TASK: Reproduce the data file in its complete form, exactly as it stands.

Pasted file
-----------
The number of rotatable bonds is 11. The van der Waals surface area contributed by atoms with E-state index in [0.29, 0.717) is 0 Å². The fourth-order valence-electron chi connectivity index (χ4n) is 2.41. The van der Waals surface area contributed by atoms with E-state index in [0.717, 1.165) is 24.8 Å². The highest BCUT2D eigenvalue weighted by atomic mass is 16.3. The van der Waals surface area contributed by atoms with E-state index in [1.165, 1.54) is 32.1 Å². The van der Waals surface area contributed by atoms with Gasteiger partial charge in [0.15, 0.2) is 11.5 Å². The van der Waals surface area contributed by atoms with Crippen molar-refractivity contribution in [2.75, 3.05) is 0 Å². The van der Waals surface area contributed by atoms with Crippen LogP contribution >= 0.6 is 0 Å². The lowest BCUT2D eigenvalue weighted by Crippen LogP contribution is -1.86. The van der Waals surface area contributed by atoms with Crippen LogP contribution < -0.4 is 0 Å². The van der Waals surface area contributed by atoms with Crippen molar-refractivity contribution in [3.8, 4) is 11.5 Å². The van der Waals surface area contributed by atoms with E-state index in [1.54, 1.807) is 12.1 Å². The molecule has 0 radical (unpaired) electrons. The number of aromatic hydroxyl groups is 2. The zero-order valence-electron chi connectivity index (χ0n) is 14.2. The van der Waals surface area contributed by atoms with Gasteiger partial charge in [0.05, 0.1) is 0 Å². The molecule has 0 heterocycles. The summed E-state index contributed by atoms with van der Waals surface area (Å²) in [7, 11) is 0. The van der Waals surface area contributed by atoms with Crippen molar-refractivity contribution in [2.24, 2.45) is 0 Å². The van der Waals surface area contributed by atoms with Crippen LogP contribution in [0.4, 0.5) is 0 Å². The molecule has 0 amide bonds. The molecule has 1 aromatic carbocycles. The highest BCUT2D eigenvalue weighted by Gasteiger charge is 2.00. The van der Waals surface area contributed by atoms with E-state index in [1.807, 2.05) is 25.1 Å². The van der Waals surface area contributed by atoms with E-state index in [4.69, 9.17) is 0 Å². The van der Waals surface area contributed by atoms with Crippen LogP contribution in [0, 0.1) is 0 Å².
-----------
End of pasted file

The number of rotatable bonds is 11. The van der Waals surface area contributed by atoms with E-state index in [0.29, 0.717) is 0 Å². The fourth-order valence-electron chi connectivity index (χ4n) is 2.41. The van der Waals surface area contributed by atoms with E-state index in [0.717, 1.165) is 24.8 Å². The highest BCUT2D eigenvalue weighted by atomic mass is 16.3. The van der Waals surface area contributed by atoms with E-state index in [1.165, 1.54) is 32.1 Å². The van der Waals surface area contributed by atoms with Gasteiger partial charge in [0.15, 0.2) is 11.5 Å². The van der Waals surface area contributed by atoms with Crippen molar-refractivity contribution in [2.75, 3.05) is 0 Å². The van der Waals surface area contributed by atoms with Crippen LogP contribution >= 0.6 is 0 Å². The lowest BCUT2D eigenvalue weighted by Crippen LogP contribution is -1.86. The van der Waals surface area contributed by atoms with Crippen LogP contribution < -0.4 is 0 Å². The van der Waals surface area contributed by atoms with Crippen molar-refractivity contribution in [3.8, 4) is 11.5 Å². The van der Waals surface area contributed by atoms with E-state index in [1.54, 1.807) is 12.1 Å². The molecule has 0 radical (unpaired) electrons. The number of aromatic hydroxyl groups is 2. The zero-order valence-electron chi connectivity index (χ0n) is 14.2. The van der Waals surface area contributed by atoms with Gasteiger partial charge in [0.05, 0.1) is 0 Å². The molecule has 0 heterocycles. The summed E-state index contributed by atoms with van der Waals surface area (Å²) in [7, 11) is 0. The van der Waals surface area contributed by atoms with Crippen molar-refractivity contribution in [2.24, 2.45) is 0 Å². The van der Waals surface area contributed by atoms with Crippen LogP contribution in [0.4, 0.5) is 0 Å². The molecule has 0 amide bonds. The molecule has 1 aromatic carbocycles. The highest BCUT2D eigenvalue weighted by Gasteiger charge is 2.00. The van der Waals surface area contributed by atoms with E-state index in [1.807, 2.05) is 25.1 Å². The van der Waals surface area contributed by atoms with E-state index in [4.69, 9.17) is 0 Å². The van der Waals surface area contributed by atoms with Crippen LogP contribution in [0, 0.1) is 0 Å².